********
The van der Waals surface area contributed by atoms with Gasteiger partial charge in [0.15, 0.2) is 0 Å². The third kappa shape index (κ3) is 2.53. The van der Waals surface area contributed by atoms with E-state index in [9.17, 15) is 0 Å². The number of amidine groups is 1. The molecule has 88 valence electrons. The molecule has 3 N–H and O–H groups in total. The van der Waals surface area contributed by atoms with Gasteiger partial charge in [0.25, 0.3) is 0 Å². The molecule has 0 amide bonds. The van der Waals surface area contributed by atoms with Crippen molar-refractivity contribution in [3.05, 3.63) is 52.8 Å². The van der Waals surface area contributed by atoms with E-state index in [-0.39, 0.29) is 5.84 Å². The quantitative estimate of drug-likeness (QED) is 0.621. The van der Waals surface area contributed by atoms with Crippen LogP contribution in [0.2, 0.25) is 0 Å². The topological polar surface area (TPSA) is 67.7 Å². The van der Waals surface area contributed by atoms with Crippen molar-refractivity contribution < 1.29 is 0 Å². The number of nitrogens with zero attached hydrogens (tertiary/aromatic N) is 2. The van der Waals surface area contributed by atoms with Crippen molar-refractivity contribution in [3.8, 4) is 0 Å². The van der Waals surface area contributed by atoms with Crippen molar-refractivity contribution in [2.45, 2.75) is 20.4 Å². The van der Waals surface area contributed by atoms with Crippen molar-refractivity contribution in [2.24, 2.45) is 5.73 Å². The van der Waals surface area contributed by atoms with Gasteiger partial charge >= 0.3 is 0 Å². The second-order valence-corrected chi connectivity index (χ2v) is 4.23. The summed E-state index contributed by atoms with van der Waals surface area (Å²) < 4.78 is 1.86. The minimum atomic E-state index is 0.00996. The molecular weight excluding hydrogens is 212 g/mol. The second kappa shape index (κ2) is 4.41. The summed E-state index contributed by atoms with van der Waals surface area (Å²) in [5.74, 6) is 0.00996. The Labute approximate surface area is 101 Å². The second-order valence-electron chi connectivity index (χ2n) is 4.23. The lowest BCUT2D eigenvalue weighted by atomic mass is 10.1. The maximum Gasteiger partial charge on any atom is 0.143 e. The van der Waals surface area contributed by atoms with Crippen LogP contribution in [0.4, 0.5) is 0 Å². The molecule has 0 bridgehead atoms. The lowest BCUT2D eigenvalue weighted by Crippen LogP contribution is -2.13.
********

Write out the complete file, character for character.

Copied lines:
The van der Waals surface area contributed by atoms with Gasteiger partial charge in [0.15, 0.2) is 0 Å². The third kappa shape index (κ3) is 2.53. The van der Waals surface area contributed by atoms with E-state index in [9.17, 15) is 0 Å². The number of amidine groups is 1. The molecule has 88 valence electrons. The molecule has 3 N–H and O–H groups in total. The van der Waals surface area contributed by atoms with Gasteiger partial charge in [0.25, 0.3) is 0 Å². The molecule has 0 amide bonds. The van der Waals surface area contributed by atoms with Crippen molar-refractivity contribution in [3.05, 3.63) is 52.8 Å². The van der Waals surface area contributed by atoms with E-state index in [-0.39, 0.29) is 5.84 Å². The quantitative estimate of drug-likeness (QED) is 0.621. The van der Waals surface area contributed by atoms with Crippen LogP contribution in [0.2, 0.25) is 0 Å². The topological polar surface area (TPSA) is 67.7 Å². The van der Waals surface area contributed by atoms with Crippen molar-refractivity contribution < 1.29 is 0 Å². The number of nitrogens with zero attached hydrogens (tertiary/aromatic N) is 2. The van der Waals surface area contributed by atoms with Crippen molar-refractivity contribution in [3.8, 4) is 0 Å². The van der Waals surface area contributed by atoms with Crippen molar-refractivity contribution in [2.45, 2.75) is 20.4 Å². The van der Waals surface area contributed by atoms with Crippen molar-refractivity contribution in [2.24, 2.45) is 5.73 Å². The van der Waals surface area contributed by atoms with Gasteiger partial charge >= 0.3 is 0 Å². The second-order valence-corrected chi connectivity index (χ2v) is 4.23. The summed E-state index contributed by atoms with van der Waals surface area (Å²) < 4.78 is 1.86. The minimum atomic E-state index is 0.00996. The molecular weight excluding hydrogens is 212 g/mol. The second kappa shape index (κ2) is 4.41. The summed E-state index contributed by atoms with van der Waals surface area (Å²) in [5.74, 6) is 0.00996. The Labute approximate surface area is 101 Å². The second-order valence-electron chi connectivity index (χ2n) is 4.23. The lowest BCUT2D eigenvalue weighted by atomic mass is 10.1. The maximum Gasteiger partial charge on any atom is 0.143 e. The van der Waals surface area contributed by atoms with Crippen LogP contribution in [0.4, 0.5) is 0 Å². The molecule has 0 bridgehead atoms. The lowest BCUT2D eigenvalue weighted by Crippen LogP contribution is -2.13.